There are a few candidates for what would be a game-changing breakout success. The WNBA is in an advanced position, and there are a host of soccer leagues that will benefit from the rising tide lifting the whole sport. In cricket, meanwhile, another round of women’s exhibition games is planned during this year’s Indian Premier League, further raising the prospect of a professional Twenty20 contest to follow – and likely eclipse – those in Australia and England. The social impact of that may be profound.
The likelihood of something completely new and different emerging cannot be dismissed either. China, for example, is a powerhouse in women’s sport with a growing appetite for cultural exports. What is exciting, daunting and unpredictable for anyone involved in developing women’s leagues is that they are relatively unencumbered by precedent.
Will the NBA have its first female head coach – and what would come next?
The next time a head coach job comes up in the NBA, it will be reasonable to ask if it might go to Becky Hammon. The 41-year-old San Antonio Spurs frontline assistant coach has been a head coach in the Summer League, served on the bench at the All-Star Game, and reportedly turned down a gig leading an NCAA Division I men’s team.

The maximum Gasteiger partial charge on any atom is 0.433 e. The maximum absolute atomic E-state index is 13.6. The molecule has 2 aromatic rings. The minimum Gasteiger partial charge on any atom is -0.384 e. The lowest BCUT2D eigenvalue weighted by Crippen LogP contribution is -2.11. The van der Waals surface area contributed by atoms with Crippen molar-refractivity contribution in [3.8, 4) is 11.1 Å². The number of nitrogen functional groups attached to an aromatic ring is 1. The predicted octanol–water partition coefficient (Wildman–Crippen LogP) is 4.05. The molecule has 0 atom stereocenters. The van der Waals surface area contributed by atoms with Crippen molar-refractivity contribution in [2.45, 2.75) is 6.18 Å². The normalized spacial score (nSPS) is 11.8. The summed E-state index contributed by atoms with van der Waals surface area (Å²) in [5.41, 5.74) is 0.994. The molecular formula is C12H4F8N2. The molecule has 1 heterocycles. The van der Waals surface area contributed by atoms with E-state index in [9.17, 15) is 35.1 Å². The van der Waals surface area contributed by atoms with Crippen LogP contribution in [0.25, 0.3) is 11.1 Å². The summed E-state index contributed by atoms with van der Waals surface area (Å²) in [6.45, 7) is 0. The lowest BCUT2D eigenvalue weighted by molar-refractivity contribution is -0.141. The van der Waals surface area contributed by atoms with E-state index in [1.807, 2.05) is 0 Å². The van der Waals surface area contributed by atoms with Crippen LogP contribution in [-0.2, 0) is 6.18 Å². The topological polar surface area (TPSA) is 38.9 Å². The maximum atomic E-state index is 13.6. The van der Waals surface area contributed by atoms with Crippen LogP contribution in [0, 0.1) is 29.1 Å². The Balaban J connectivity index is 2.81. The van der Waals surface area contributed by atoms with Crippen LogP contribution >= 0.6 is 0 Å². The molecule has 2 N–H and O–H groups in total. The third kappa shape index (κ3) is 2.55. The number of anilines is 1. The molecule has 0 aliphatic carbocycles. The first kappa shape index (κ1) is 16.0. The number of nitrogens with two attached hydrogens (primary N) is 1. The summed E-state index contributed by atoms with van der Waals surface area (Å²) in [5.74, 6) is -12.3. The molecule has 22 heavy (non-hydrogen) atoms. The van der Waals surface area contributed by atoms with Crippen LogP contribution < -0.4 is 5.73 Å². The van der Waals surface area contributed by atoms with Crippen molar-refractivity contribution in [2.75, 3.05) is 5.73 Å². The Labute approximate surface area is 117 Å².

Hammon has already interviewed for a head coaching role, with the Milwaukee Bucks in 2018. Gregg Popovich, her decorated, celebrated boss at the Spurs, is convinced she would be ready for the step up. Her appointment to a top job would form a powerful image and inspire further conversation about which other leadership positions – commissioners, chief executives and international federation presidents – could or should be filled by women.
But the longer-term challenge for women in sport isn’t just about visibility, but presence and influence. The broader question is not about who gets to the peak but how many more women will be in the rooms where messages are shaped, where opportunities fall, and where big decisions are taken.
A leader, by definition, is exceptional. By now, the sports business really needs to be done seeing women as an exception.